The depth of absorption bands in observed spectra of distant, bright sources can be used to estimate range to the source. Experimental results are presented based on observations of the O2 X(v? = 0) ? b(v? = 0) absorption band centered around 762 nm and the O2 X(v? = 0) ? b(v? = 1) band around 689 nm. Range is estimated by comparing observed values of band-average absorption against predicted curves derived from either historical data or model predictions. Accuracy of better than 0.5% was verified in short-range (up to 3 km), static experiments using a high-resolution (1 cm-1) spectroradiometer. This method was also tested against the exhaust plume of a Falcon 9 rocket launched from Cape Canaveral, Florida. The rocket was launched from an initial range of 13 km and tracked for 90 s after ignition. Range error was below 2% for the first 30 s and consistent with predicted error throughout the track.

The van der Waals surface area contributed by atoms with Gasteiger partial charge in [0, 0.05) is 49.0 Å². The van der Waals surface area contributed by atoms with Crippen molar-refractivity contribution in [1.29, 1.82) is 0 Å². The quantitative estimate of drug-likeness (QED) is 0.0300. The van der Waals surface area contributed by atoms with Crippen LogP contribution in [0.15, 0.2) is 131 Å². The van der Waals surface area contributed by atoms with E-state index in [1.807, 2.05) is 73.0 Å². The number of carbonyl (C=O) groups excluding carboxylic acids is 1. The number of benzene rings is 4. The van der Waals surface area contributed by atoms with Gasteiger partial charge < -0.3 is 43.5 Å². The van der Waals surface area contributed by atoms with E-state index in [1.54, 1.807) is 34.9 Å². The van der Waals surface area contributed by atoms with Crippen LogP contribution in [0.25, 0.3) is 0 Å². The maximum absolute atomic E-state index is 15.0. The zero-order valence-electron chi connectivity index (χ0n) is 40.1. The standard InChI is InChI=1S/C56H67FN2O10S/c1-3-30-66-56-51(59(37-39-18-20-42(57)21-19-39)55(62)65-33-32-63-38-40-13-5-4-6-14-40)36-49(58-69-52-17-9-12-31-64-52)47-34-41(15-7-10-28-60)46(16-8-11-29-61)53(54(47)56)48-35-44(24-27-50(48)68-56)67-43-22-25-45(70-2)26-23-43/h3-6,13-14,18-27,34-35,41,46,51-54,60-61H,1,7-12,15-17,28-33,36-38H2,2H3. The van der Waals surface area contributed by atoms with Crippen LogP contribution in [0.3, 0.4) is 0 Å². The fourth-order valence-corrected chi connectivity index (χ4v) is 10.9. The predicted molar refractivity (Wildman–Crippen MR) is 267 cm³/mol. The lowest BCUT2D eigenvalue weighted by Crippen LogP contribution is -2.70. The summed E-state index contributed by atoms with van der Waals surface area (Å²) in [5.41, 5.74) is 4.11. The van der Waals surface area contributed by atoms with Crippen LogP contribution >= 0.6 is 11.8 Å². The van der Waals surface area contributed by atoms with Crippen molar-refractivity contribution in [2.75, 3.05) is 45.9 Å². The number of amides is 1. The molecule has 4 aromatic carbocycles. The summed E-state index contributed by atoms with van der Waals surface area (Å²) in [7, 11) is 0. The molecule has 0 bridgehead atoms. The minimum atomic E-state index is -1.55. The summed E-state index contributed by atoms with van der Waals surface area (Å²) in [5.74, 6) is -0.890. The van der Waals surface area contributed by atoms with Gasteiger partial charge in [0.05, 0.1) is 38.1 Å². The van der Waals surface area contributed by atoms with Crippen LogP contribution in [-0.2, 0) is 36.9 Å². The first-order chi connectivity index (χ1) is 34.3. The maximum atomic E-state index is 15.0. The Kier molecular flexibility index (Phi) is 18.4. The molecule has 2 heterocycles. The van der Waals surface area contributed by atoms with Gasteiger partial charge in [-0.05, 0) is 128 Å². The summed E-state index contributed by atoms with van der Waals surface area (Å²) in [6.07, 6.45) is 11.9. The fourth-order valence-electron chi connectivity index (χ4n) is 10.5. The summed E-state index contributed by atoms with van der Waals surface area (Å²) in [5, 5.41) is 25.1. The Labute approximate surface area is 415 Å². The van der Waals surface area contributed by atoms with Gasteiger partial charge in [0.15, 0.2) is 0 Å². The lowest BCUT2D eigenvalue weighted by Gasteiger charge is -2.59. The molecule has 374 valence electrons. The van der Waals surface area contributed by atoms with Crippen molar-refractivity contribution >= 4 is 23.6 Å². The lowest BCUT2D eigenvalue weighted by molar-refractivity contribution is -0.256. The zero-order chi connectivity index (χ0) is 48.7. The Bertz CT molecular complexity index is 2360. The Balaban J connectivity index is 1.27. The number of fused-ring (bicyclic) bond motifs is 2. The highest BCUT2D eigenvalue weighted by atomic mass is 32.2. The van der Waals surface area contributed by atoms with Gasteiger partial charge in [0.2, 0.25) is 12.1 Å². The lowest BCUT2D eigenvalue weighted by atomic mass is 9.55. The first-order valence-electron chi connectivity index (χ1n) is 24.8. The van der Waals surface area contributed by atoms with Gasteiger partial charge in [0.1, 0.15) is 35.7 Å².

Michael R. Hawks, R. Anthony Vincent, Jacob Martin, and Glen P. Perram, "Short-Range Demonstrations of Monocular Passive Ranging Using O2 (X3Σg- → b1Σg+) Absorption Spectra," Appl. Spectrosc. 67, 513-519 (2013)